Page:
What Is the Circular Economy?

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The circular economy strives to eliminate all waste by maximizing the reuse of resources. From design to eventual recycling, the priority of a circular economy is efficiency. For example, paper waste from one industry may be recycled to make cardboard or tissue paper. When that paper has served its purpose, it is further recycled, and what cannot be recycled is used for composting or burned for energy.

In a perfect circular economy, everything we use could either be remanufactured for use or returned to the environment as a raw material. While it has broad applications for economists and business owners, understanding the circular economy for the consumer is important as well, because it reframes and expands the standard thinking on recycling. The well-known mantra “reduce, reuse, recycle” is just the start. The driving force behind a circular economy adds several principles that extend the use of anything: repair, remanufacture, and recover. These multiply the ways we can get more use out of anything, saving both money and the environment.

Foundations of the Circular Economy

A truly circular economy would look much like its inspiration: nature. Everywhere you look, natural processes are closed loops. The water cycle enables water to be continually cycled through every state of matter. The food chain begins with plants absorbing the sun’s energy and ends with plants absorbing the Earth’s nutrients.

These biological processes are the inspiration for the technical processes that would drive a fully circular economy. The principles that would enable a circular economy would shift design to a focus on reuse. Much of what is created today pollutes or results in waste by design. In addition, a circular economy would require many additional processes that keep material in use. These include collection facilities and factories that refurbish and refine products.

Finally, a circular economy relies on the protection of natural systems. Even inorganic material, like computers and cars, are made from materials harvested in nature. A circular economy would ultimately see that what we take from natural systems is eventually returned in some way.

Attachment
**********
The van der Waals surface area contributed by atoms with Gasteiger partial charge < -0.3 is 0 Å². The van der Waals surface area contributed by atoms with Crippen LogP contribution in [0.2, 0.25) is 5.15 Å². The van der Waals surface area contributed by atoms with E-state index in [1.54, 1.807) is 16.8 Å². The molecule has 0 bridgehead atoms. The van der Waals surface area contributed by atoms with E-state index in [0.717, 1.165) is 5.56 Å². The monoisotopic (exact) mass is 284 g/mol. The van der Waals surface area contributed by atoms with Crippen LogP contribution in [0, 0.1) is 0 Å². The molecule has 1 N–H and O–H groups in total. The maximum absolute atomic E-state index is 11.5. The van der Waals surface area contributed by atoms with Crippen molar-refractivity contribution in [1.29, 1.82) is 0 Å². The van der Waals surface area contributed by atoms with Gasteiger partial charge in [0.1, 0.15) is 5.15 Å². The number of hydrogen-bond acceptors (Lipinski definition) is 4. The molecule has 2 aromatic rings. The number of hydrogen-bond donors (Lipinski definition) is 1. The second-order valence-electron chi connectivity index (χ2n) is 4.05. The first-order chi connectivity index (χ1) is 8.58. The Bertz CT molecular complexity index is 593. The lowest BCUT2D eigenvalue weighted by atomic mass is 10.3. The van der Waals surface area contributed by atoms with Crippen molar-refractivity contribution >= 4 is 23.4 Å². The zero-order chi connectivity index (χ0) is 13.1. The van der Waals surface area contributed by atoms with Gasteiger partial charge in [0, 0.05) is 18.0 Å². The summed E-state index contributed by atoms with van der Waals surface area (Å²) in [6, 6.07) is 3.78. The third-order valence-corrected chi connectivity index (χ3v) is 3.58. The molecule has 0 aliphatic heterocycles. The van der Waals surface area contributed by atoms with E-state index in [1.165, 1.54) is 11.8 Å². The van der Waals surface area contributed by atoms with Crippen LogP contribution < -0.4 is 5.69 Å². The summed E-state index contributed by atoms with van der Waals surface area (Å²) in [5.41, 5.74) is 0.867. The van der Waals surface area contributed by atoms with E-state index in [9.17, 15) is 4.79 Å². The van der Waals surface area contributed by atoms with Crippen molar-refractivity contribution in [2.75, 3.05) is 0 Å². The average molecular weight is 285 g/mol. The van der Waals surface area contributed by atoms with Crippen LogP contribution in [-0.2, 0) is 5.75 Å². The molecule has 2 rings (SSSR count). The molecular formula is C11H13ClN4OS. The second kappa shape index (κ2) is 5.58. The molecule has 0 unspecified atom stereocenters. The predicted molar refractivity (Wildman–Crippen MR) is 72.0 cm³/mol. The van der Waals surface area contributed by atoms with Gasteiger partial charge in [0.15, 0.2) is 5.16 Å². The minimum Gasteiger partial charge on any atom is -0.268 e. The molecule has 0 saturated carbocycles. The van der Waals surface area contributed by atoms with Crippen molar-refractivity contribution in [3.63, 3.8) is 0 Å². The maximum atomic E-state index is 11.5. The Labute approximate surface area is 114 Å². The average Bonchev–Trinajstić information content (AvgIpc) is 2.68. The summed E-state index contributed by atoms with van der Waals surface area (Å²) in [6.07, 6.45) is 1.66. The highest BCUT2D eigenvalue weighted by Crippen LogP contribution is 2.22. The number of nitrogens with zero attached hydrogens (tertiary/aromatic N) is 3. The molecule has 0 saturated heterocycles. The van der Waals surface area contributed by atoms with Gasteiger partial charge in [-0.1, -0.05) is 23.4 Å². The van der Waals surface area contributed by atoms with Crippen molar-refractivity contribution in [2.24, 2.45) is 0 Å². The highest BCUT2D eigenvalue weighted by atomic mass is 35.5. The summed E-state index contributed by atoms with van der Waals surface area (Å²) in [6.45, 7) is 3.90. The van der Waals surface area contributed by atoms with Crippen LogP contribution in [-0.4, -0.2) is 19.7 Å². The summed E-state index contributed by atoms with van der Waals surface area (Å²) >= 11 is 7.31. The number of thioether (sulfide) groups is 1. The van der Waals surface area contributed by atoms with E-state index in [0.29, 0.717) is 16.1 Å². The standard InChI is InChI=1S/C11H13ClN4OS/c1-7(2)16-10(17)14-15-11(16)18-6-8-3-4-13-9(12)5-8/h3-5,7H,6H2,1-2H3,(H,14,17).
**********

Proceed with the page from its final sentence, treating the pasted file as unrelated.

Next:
Practices of a Circular Economy

In application, closing the loop can be very complicated. It requires changes at every level of production and industry. Yet we’re already seeing changes that make a circular economy more and more possible, including:

1. Uses Renewable Energy

It’s projected that renewable energy could provide up to 30 percent of global energy demand by 2023. Wind power, solar energy, and hydropower provide clean sources of unlimited energy that do not pollute the environment, unlike the traditional use of fossil fuels. The use of renewable energy plays a huge part in closing the loop in a circular economy.

2. Promotes Sharing Resources

You’re likely already familiar with the sharing economy — 86.5 million Americans are predicted to participate in the sharing economy by 2021. Rideshares, home rentals, peer-to-peer equipment rentals, and a variety of other sharing services help maximize the use of items in a circular economy. Sharing a tool that the average person might not use often keeps you from buying an item that goes to waste.

3. Improves Efficiency

There are many ways that efficiency is essential to an economy where nothing is wasted. Energy efficiency and reduction of excess are both important factors that may come to mind first. When thinking of efficiency in terms of a circular economy, the main goal is to ensure that nothing is wasted.

4. Incorporates Digital Technology

Moving communications and documents from physical to digital copies reduces the need for paper, as well as the space required to store files and books. Digital technology allows for virtual meetings in a waste-free space and telecommutes that eliminate the need for the pollution of driving.